Aladdin is a very fun and goofy film. In some ways, it seems more like a Warner Bros. production than a Disney cartoon, which may explain why Chuck Jones considered it to be 'one of the funniest films ever made.' This makes Aladdin's original poster all the more curious. The poster has very simple, but appealing style to it and has a more serious feel about it. Perhaps this was because Disney decided to design it as 'Oscar bait' to appeal to the Academy after Beauty and the Beast (1991) was nominated for best feature? The Genie, arguably Aladdin's most memorable character, is not even on the poster. This might be because Robin Williams did not want his image to be overexploited by Disney. However, Disney would later break their agreement with Williams stating that his portrayal of Genie would not take up more than 25% of adverting space. 

16. Toy Story (1995)

The original Toy Story broke several records upon its release. It was the first fully CGI film to ever be released and was an example of the growing number of successful Non-Disney animated films. John Lasseter wisely made the decision to have the film star inanimate objects in order to avoid the issue of the uncanny valley, which happened previously in the Pixar short Tin Toy (1988). The poster depicted here is good example of how to use perspective for dramatic effect. 

17. The Hunchback of Notre Dame (1996)

Alongside The Black Cauldron (1985), this film has become sort of the 'black sheep' of Disney movies. The Hunchback of Notre Dame is certainly not a perfect film, but it should be acknowledged for its effort to go outside of Disney's comfort zone. How many other G-rated films deal with issues such as corruption in the church, infanticide, lust, and social injustice? This appropriately somewhat solemn and lovingly illustrated poster was created by John Alvin. He was well known for also making flyer art for other Disney Renaissance films, The Gremlins, Alien, ET, and Blade Runner, just to name a few.

18. Princess Mononoke (1997)

The spiritual successor to Nausicaa of the Valley of the Wind, Princess Mononoke was the first Studio Ghibli film to become widely available outside of Japan in an unaltered format. (Nausicaa had the unfortunate experience of being horrendously dubbed and having its length cut by half an hour to make it 'more marketable' to US audiences during the 1980s.) Mononoke's complex plot avoids many problems associated with other environmentally themed films such as Pocahontas and Avatar.  Neither side of the argument (San, the girl raised by wolves, and Lady Eboshi of Iron Town) is shown to be more right or wrong than the other. The protagonist Ashitaka and the audience is left torn between both parties. The lose of innocence and unclear answer to how humans and nature can coexist peacefully are at the heart of this film. The poster, with San angrily glaring at anyone happening to be passing by, also features the immortal quote "Ikiro!" ("We must try to live."), referencing back to Miyazaki's earlier films and own philosophy.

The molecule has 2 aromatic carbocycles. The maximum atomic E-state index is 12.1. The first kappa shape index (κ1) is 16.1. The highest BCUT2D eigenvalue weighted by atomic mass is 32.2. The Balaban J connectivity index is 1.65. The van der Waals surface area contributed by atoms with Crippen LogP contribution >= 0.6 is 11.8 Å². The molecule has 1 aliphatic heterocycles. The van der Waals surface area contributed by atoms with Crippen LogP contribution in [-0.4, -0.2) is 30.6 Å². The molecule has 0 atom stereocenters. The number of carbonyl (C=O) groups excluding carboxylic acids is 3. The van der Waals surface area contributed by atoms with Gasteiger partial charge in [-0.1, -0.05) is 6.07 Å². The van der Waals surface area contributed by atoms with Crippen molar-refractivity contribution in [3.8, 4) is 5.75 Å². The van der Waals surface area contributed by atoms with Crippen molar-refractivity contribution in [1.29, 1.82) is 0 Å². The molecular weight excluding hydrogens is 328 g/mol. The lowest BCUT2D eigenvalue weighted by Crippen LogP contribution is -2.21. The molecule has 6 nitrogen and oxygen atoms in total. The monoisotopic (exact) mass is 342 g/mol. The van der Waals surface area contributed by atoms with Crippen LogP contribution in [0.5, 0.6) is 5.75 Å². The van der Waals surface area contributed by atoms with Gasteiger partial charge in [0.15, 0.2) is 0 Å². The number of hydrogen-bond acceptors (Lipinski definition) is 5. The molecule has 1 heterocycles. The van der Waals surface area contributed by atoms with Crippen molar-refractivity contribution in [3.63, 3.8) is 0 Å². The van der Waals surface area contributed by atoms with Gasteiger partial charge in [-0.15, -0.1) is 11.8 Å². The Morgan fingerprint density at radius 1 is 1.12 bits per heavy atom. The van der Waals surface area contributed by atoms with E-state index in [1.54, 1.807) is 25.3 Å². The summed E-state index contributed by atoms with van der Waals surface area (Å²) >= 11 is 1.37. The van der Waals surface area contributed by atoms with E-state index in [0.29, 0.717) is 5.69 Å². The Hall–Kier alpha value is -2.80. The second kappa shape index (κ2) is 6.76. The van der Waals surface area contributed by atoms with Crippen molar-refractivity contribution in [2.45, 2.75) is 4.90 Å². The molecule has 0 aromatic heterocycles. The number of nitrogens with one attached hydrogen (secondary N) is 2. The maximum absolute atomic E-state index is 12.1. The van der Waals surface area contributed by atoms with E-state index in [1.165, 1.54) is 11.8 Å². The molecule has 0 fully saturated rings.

19. Perfect Blue (1997)

Satoshi Kon was a very talented anime director known for his complex and confusing films that dealt with insanity, betrayal, and social injustice. His first, and perhaps most adult, film was Perfect Blue, about a retired pop-star who begins to lose her sense of reality as she is stalked by an over obsessive fan. It should be noted that this film has won wide spread acclaim, including from Terry Gilman. Perfect Blue also was a huge influence on the direction of Black Swan (2010) and both have very similar plot lines. So much so, in fact, that some question as to why director Darren Aronofsky bought rights to the film. This poster was made for French audiences. It really evokes the bizarreness of the film and the psychological horror that Mima faces. It refers to the scene where Mima hallucinates that someday broke into her home and her fish have all died.